my six favorite picture books of 2014

I give you, my six very favorite books of 2014 and why.

(Please remember I haven’t read every book published this year—how I wish Viva Frida and The Farmer and the Clown were at my library—sigh.  So do tell me your favorites in the comments for us all to check out when we can!)

(Please also remember that I was selective. Hugely, massively, almost impossibly selective.)

I’m choosing just the books that really wowed me. Me as a particular reader. And me as a particular writer who took inspiration from these, some because they’re exactly what I’d like to create and some because they’re exactly the wonderful kind of thing I never ever could.

Here goes.


Sparky by Jenny Offill & Chris Appelhans.

I can’t believe I haven’t blogged about this book. I was being selfish with it, it’s true. (Though the main character did once get a fashion shootout for best homemade costume!) The girl’s narration is pitch-perfect. Hilarious. Insightful. Childlike and sophisticated, that coveted combination. It will make you laugh and then melt your heart at the end.




Hug Me by Simona Ciraolo.

What is this book honest about? It’s honest about Felipe the Cactus’s prickly family. Of course all families aren’t prickly, but to portray one that is that way, I find truthful and daring. Authentic and helpful. And yet, it’s fun!  Not mention how adorable Felipe is or the way he journeys to finally find kinship.



Fox’s Garden by Princesse Camcam.

This picture book really packs a punch. Incredibly beautiful cut-paper scenes and then the quiet, touching heart of the story: A little boy who is kind to a fox. And the fox’s gift in return. A story for winter and kindness and slowing down to look.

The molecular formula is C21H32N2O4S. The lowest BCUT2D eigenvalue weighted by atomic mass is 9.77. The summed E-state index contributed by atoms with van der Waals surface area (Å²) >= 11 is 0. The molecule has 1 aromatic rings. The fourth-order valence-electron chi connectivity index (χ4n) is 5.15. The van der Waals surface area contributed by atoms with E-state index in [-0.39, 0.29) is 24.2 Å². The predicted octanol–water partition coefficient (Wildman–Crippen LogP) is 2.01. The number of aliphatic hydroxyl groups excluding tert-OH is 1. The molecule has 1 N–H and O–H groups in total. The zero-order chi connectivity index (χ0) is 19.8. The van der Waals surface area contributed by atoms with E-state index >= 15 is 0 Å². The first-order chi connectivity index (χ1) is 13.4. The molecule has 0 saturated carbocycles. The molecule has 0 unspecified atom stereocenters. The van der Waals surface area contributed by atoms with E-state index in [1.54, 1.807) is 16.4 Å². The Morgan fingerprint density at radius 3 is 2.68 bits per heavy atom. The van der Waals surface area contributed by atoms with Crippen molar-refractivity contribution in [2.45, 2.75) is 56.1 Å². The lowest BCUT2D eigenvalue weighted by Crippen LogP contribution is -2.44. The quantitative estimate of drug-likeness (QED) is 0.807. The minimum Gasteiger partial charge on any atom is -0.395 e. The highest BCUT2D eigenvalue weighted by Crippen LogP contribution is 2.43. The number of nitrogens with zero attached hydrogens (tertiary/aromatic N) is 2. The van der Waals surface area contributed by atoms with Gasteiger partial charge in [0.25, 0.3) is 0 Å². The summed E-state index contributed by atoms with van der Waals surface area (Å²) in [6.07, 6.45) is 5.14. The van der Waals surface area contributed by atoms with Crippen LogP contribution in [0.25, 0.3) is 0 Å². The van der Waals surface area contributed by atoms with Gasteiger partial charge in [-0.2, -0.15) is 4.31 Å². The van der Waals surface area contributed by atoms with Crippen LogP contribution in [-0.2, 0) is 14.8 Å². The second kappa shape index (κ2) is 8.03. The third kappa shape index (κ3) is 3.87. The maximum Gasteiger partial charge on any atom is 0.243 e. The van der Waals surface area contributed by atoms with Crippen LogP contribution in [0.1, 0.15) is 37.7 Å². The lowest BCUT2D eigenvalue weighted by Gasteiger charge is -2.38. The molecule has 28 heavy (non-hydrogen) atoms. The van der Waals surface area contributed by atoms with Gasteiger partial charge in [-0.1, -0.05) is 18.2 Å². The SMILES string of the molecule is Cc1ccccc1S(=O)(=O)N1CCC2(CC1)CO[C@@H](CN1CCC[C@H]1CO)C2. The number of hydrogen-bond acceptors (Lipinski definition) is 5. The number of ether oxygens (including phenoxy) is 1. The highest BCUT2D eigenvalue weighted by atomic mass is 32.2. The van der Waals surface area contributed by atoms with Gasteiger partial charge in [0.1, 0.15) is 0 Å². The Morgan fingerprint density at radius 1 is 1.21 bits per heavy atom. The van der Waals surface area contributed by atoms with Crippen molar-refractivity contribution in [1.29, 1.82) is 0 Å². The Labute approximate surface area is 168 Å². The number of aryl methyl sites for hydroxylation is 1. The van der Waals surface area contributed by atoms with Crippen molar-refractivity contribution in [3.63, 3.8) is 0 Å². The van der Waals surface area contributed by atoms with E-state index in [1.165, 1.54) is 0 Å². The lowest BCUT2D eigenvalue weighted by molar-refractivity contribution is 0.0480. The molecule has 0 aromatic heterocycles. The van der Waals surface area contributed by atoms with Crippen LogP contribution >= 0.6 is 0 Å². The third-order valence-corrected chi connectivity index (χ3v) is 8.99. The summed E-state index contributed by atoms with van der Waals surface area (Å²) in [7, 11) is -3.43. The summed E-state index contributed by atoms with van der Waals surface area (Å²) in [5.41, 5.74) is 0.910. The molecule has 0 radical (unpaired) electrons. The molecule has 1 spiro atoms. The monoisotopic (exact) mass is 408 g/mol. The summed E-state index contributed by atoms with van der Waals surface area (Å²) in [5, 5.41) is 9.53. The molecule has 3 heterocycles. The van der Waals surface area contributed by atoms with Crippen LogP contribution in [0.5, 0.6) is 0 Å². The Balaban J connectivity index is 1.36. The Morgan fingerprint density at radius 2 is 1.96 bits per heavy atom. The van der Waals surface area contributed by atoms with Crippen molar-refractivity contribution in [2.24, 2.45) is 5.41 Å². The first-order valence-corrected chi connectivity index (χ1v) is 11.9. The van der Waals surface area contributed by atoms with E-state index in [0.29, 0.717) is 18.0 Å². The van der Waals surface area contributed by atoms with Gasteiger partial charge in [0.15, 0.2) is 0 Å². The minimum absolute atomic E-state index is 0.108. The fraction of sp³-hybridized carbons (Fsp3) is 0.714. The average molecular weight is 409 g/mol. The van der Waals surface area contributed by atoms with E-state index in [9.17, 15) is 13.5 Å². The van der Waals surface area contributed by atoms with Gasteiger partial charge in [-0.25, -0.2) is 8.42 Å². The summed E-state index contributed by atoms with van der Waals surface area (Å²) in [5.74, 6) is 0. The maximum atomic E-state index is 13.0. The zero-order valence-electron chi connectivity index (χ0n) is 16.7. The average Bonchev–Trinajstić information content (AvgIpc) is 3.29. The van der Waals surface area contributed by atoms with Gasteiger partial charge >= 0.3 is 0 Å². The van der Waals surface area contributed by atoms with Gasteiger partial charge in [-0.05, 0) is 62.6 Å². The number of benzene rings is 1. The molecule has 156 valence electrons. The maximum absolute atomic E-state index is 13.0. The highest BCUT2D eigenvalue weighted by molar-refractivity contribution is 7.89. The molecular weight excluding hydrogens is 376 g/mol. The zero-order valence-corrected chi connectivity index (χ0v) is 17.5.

THE-RULES-OF-SUMMER-2014Rules of Summer by Shaun Tan.

It’s impossible for me not to like one of Tan’s books. This one showcases his bizarreness at its finest. Not only that, it’s a portrait of a complicated sibling relationship between two brothers. There are layers to look at and puzzles to contemplate. All in the most enjoyable, poignant way.




Beekle by Dan Santat.

Beekle is so adorable that I had to craft him out of marshmallows. I think this is a character that will stick around. He’s brave and good and you just want to give him a squeeze. Plus, he’s the charming star of a magical story of imagination and friendship. There’s a friend out there for everyone, if you just believe. This picture book reminds me a whole lot of a couple of my very favorite books ever.



Happy Birthday Madame Chapeau by Andrea Beaty and David Roberts.

This book is beautiful and stylish and heartwarming. But what sticks out most to me is what a fabulous example of writer and artist collaboration it is. Beaty and Robertst are so clearly a team and they’ve created a collaborated quilt of loveliness and detail and surprise.



Cheers to another year of exuberantly wonderful picture books and another yet to come!